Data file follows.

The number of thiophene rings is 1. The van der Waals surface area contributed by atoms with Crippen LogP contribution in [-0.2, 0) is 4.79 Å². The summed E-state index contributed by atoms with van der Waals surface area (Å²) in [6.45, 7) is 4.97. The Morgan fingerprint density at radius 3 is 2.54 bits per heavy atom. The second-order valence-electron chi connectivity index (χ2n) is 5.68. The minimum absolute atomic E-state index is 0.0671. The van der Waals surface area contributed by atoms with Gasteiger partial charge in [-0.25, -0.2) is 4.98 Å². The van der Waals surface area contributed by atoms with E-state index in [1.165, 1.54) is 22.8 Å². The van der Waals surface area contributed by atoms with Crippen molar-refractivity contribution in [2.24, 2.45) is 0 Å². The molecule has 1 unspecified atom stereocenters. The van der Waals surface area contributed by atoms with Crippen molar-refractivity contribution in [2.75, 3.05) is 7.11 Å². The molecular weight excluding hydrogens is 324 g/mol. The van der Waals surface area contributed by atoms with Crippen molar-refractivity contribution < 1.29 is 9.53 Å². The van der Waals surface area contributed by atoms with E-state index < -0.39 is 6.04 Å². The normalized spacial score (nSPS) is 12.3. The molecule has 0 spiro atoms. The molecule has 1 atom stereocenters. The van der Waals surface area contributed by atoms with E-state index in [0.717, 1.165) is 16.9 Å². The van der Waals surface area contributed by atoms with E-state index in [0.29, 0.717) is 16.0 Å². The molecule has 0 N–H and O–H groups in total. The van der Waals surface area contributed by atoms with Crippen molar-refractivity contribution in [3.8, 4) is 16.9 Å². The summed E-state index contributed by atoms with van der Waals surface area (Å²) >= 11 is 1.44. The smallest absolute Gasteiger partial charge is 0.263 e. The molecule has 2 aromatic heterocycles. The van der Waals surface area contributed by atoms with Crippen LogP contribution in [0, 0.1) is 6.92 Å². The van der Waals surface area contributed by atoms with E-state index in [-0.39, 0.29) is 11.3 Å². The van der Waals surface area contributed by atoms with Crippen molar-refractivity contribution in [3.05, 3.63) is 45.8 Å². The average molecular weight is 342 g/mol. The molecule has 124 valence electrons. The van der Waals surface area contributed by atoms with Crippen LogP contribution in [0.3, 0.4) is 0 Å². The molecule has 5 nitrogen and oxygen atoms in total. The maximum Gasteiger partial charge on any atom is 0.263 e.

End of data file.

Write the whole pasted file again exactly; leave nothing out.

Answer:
The number of thiophene rings is 1. The van der Waals surface area contributed by atoms with Crippen LogP contribution in [-0.2, 0) is 4.79 Å². The summed E-state index contributed by atoms with van der Waals surface area (Å²) in [6.45, 7) is 4.97. The Morgan fingerprint density at radius 3 is 2.54 bits per heavy atom. The second-order valence-electron chi connectivity index (χ2n) is 5.68. The minimum absolute atomic E-state index is 0.0671. The van der Waals surface area contributed by atoms with Gasteiger partial charge in [-0.25, -0.2) is 4.98 Å². The van der Waals surface area contributed by atoms with E-state index in [1.165, 1.54) is 22.8 Å². The van der Waals surface area contributed by atoms with Crippen molar-refractivity contribution in [2.24, 2.45) is 0 Å². The molecule has 1 unspecified atom stereocenters. The van der Waals surface area contributed by atoms with Crippen molar-refractivity contribution in [2.75, 3.05) is 7.11 Å². The molecular weight excluding hydrogens is 324 g/mol. The van der Waals surface area contributed by atoms with Crippen molar-refractivity contribution < 1.29 is 9.53 Å². The van der Waals surface area contributed by atoms with E-state index < -0.39 is 6.04 Å². The normalized spacial score (nSPS) is 12.3. The molecule has 0 spiro atoms. The molecule has 1 atom stereocenters. The van der Waals surface area contributed by atoms with E-state index in [0.717, 1.165) is 16.9 Å². The van der Waals surface area contributed by atoms with E-state index in [0.29, 0.717) is 16.0 Å². The molecule has 0 N–H and O–H groups in total. The van der Waals surface area contributed by atoms with Crippen molar-refractivity contribution in [3.8, 4) is 16.9 Å². The summed E-state index contributed by atoms with van der Waals surface area (Å²) >= 11 is 1.44. The smallest absolute Gasteiger partial charge is 0.263 e. The molecule has 2 aromatic heterocycles. The van der Waals surface area contributed by atoms with Crippen LogP contribution in [0, 0.1) is 6.92 Å². The van der Waals surface area contributed by atoms with E-state index in [-0.39, 0.29) is 11.3 Å². The van der Waals surface area contributed by atoms with Crippen molar-refractivity contribution in [3.05, 3.63) is 45.8 Å². The average molecular weight is 342 g/mol. The molecule has 124 valence electrons. The van der Waals surface area contributed by atoms with Crippen LogP contribution in [0.3, 0.4) is 0 Å². The molecule has 5 nitrogen and oxygen atoms in total. The maximum Gasteiger partial charge on any atom is 0.263 e.